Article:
when the food must come in or the fire be put out.
The work of the world is common as mud.
Botched, it smears the hands, crumbles to dust.
But the thing worth doing well done
has a shape that satisfies, clean and evident.
Greek amphoras for wine or oil,
Hopi vases that held corn, are put in museums
but you know they were made to be used.
The pitcher cries for water to carry
and a person for work that is real.
- Marge Piercy Poem from Circles on the Water (Knopf, 1982) via Paul Loeb, The Impossible Will Take a Little While: A Citizen’s Guide to Hope in a Time of Fear (Basic Books. 2014)
- Photograph by Leonardo Caforio titled “Sthe hands of a farmer of 95 years marked by hard work in the fields
30 years ago today.
On a steamy afternoon in Northern Michigan.
They were married.
Her Yin to His Yang.
The Beauty. Gentle, kind and forgiving.
The Beast, less so.
She, the passionate Extrovert,
seeking comfort in conversation and friendship.
He, in constant retreat to solitude.
She, the Mother, a nurturer. Their Friend.
He, the Father, the rules enforcer, the Driver.
She, steady, firmly anchored in high winds and heavy seas.
He, bringing it in bits and pieces,
but giving the best he had.
And despite the pull and tug of opposing forces,
the sweet music plays on.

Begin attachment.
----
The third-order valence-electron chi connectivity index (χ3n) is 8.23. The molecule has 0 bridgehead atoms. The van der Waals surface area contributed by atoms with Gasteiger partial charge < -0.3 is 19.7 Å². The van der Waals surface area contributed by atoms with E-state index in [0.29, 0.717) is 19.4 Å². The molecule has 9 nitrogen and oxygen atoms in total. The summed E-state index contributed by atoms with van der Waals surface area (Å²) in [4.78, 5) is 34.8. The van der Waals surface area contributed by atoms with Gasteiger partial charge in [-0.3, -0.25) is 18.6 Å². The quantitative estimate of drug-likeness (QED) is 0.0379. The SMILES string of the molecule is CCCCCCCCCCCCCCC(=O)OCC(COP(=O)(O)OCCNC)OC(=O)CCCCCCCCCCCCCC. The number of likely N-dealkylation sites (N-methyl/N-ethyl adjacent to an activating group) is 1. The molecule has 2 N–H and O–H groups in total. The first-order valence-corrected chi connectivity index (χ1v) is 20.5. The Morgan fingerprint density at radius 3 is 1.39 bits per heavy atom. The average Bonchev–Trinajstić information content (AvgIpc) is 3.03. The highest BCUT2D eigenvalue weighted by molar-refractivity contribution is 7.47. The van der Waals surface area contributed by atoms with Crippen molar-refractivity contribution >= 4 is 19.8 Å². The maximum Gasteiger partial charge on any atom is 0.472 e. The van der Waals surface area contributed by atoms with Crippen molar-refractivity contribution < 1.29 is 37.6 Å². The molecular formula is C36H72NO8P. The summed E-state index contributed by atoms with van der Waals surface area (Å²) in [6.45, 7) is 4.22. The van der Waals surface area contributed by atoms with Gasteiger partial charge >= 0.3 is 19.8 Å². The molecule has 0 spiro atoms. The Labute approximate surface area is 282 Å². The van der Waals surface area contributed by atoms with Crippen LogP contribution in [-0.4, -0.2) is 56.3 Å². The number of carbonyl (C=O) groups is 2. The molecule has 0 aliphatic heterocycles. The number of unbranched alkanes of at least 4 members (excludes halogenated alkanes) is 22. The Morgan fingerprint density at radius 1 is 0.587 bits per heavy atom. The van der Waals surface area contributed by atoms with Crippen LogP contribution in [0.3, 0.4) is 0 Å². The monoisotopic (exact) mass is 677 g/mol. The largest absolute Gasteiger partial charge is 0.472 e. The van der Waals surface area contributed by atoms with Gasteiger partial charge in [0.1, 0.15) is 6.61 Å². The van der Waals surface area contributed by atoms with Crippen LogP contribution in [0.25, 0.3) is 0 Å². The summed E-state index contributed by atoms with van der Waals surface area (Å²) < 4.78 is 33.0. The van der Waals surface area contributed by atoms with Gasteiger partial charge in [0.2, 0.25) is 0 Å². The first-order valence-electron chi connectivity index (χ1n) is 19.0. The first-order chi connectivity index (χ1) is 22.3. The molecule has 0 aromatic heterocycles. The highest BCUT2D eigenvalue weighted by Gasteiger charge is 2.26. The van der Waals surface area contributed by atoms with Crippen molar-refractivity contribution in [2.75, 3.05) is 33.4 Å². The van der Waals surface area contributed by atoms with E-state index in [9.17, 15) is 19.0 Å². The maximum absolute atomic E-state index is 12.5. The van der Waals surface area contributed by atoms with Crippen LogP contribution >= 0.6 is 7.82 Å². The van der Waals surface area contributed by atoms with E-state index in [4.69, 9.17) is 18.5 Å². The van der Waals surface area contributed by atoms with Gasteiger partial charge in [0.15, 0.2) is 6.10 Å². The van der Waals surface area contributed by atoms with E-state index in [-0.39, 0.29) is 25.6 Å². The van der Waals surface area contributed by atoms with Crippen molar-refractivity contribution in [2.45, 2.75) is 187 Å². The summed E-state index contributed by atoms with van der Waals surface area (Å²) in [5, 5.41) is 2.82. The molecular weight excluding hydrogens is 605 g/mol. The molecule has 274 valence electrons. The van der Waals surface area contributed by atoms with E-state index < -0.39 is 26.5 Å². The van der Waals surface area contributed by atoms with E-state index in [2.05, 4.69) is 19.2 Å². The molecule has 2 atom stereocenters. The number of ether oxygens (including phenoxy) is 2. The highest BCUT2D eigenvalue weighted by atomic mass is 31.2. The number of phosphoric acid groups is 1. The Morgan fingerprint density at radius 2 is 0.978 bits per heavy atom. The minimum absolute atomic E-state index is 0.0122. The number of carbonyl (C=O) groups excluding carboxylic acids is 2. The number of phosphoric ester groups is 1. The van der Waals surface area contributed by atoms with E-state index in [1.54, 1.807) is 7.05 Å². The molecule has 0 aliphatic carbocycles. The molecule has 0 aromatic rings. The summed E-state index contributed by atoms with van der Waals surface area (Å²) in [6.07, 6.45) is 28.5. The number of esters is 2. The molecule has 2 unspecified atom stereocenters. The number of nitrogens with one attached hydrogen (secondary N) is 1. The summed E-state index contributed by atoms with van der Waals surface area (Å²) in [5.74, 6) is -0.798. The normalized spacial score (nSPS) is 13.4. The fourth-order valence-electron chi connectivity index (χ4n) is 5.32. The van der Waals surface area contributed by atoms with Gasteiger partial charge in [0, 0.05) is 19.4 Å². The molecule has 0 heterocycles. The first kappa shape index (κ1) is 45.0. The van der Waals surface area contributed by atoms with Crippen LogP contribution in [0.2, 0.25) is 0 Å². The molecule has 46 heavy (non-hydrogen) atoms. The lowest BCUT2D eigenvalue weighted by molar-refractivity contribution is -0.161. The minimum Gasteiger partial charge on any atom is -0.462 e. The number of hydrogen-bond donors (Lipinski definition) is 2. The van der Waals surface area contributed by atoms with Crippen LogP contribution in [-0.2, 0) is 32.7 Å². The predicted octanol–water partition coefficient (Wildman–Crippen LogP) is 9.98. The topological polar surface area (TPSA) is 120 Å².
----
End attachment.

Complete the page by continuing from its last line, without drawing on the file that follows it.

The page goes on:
Happy Anniversary Pal.
Here’s to 30 more.
Stack ’em up and rumble. Dawn till dusk. Conference calls. One on one calls. Meetings. Emails + Texts: 175 and counting (the day isn’t over). Swinging a gas powered weed wacker. The day: A half-high-five. Many routine ground balls. No major drops. Grade? Falling forward.
I’m on the 7:15 pm MetroNorth railroad heading home. The overhead air conditioning vent is heaven; a cool shower drying sweat from the sweltering cross-town walk. I close my eyes. And drift back to the day’s highlight. A working lunch. I’m 7 minutes late. I apologize and sit. The team waited for me before digging into lunch.
We’re 10 minutes in. The racing, charging, driving of the prior four hours burns off. My heart rate slows. I’m not tapping my foot. I’m not pushing the pace. Not glancing at my watch. Not thinking ahead to the next meeting. I’m watching. And listening. I’m actually present. [Read more…]
“…Work is love made visible.
And if you cannot work with love but only with distaste, it is better that you should leave your work and sit at the gate of the temple and take alms of those who work with joy.